Some urine tests can also check for high levels of estrone-3-glucuronide (E3G), another essential hormone in ovulation.

    To use your ovulation detection kit, follow these steps:

    • Try to collect your urine sample at about the same time each day.
    • Try to reduce your fluid intake for about two hours before using the ovulation tracker kit. Excessive fluids will dilute your urine, which will make detecting your LH surge more difficult.
    • Read the results on the test card within the time noted in the instructions. A positive result will not fade, but some negative results may display a faint second-color band if you wait too long.
    • Throw away the test stick once you have read the result. It’s not meant for reuse.

    2. Saliva test kit for fertility

    Saliva tests for predicting ovulation are also easy to use. First, add a drop of saliva to the slide and let the sample dry. View the slide under the microscope. If ovulation is about to begin, a distinct fern-like pattern will appear under the microscope. This fern-like pattern begins to appear around three to five days before ovulation. 

    Ovulation microscopes are reusable, discreet, and easy-to-use. They allow you to predict your peak fertility by assessing estrogen and salt levels in your saliva.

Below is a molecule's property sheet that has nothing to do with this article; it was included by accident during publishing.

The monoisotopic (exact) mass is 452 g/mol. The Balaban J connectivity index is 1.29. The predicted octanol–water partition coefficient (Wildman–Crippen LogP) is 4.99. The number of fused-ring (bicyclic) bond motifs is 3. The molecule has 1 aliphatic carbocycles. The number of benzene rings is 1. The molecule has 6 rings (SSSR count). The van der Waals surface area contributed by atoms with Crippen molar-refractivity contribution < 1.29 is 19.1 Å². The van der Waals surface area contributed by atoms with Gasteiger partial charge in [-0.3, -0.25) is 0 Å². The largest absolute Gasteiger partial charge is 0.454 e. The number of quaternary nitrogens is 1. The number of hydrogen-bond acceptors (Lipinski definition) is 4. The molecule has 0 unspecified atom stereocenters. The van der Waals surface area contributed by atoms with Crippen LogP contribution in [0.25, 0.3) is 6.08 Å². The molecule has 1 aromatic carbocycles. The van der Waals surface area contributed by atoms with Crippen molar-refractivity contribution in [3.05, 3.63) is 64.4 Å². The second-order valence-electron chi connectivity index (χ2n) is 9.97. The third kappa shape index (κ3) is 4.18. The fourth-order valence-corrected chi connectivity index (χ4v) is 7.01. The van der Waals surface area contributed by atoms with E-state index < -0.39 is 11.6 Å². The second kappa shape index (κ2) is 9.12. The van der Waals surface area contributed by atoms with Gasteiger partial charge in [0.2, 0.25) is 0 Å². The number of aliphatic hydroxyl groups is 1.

To maximize the accuracy of your saliva ovulation test:

    • Do not eat, drink, smoke, or brush your teeth before the test.
    • Clean the slide or lens before using it.
    • If you wear glasses, remove them before viewing the slide under the microscope.
    • Pull the test slide out of the case.
    • Place a drop of saliva from beneath your tongue on the slide surface. Avoid creating air bubbles with saliva on the slide.
    • Allow the sample to dry for approximately five minutes.
    • Look into the lens. Adjust the eyepiece and push the LED light button to see the test result.
    • Clean the lens after every use.
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    How much do ovulation kits cost?

    Standard urine-based OPKs are the least expensive option. Most brands offer the same level of reliability, so you’re free to choose the one that allows you to do more tests at a lower price. 

    Digital ovulation test kits are available as paper sticks that change color or digital monitors with strips. Pricing varies depending on the kind you choose, and you’ll usually save money by opting for a simpler device.

    How accurate are ovulation kits?

    Are ovulation kits accurate? In fact, they appear to be more accurate than calendar-based and temperature methods at predicting your most fertile days.